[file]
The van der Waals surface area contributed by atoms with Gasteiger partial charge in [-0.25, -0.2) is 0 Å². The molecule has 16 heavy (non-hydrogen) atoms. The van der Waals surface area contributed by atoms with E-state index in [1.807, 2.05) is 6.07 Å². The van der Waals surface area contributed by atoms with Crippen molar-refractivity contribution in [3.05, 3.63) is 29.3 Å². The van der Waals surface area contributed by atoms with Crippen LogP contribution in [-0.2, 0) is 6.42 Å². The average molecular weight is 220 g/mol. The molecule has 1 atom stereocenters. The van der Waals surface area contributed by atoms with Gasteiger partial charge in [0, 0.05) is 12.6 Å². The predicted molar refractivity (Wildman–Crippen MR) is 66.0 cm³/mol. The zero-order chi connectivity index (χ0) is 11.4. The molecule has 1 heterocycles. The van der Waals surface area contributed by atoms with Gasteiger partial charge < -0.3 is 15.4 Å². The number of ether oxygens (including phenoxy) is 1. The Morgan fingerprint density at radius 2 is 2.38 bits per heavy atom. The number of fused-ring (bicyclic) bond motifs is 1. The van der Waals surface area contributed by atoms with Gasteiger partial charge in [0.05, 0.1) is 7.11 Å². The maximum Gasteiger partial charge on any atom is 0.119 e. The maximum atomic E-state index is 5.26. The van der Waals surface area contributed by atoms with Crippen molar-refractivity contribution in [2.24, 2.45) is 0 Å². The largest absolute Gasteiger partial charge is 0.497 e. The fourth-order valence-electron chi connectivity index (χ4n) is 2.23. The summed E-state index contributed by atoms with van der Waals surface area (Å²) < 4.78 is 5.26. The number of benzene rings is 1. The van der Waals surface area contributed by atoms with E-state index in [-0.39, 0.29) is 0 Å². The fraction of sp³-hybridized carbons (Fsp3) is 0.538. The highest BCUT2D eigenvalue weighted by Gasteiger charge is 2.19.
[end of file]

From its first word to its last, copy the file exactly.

The van der Waals surface area contributed by atoms with Gasteiger partial charge in [-0.25, -0.2) is 0 Å². The molecule has 16 heavy (non-hydrogen) atoms. The van der Waals surface area contributed by atoms with E-state index in [1.807, 2.05) is 6.07 Å². The van der Waals surface area contributed by atoms with Crippen molar-refractivity contribution in [3.05, 3.63) is 29.3 Å². The van der Waals surface area contributed by atoms with Crippen LogP contribution in [-0.2, 0) is 6.42 Å². The average molecular weight is 220 g/mol. The molecule has 1 atom stereocenters. The van der Waals surface area contributed by atoms with Gasteiger partial charge in [0, 0.05) is 12.6 Å². The predicted molar refractivity (Wildman–Crippen MR) is 66.0 cm³/mol. The zero-order chi connectivity index (χ0) is 11.4. The molecule has 1 heterocycles. The van der Waals surface area contributed by atoms with Gasteiger partial charge < -0.3 is 15.4 Å². The number of ether oxygens (including phenoxy) is 1. The Morgan fingerprint density at radius 2 is 2.38 bits per heavy atom. The number of fused-ring (bicyclic) bond motifs is 1. The van der Waals surface area contributed by atoms with Gasteiger partial charge in [0.05, 0.1) is 7.11 Å². The maximum Gasteiger partial charge on any atom is 0.119 e. The maximum atomic E-state index is 5.26. The van der Waals surface area contributed by atoms with Crippen molar-refractivity contribution in [2.24, 2.45) is 0 Å². The largest absolute Gasteiger partial charge is 0.497 e. The fourth-order valence-electron chi connectivity index (χ4n) is 2.23. The summed E-state index contributed by atoms with van der Waals surface area (Å²) < 4.78 is 5.26. The number of benzene rings is 1. The van der Waals surface area contributed by atoms with E-state index in [-0.39, 0.29) is 0 Å². The fraction of sp³-hybridized carbons (Fsp3) is 0.538. The highest BCUT2D eigenvalue weighted by Gasteiger charge is 2.19.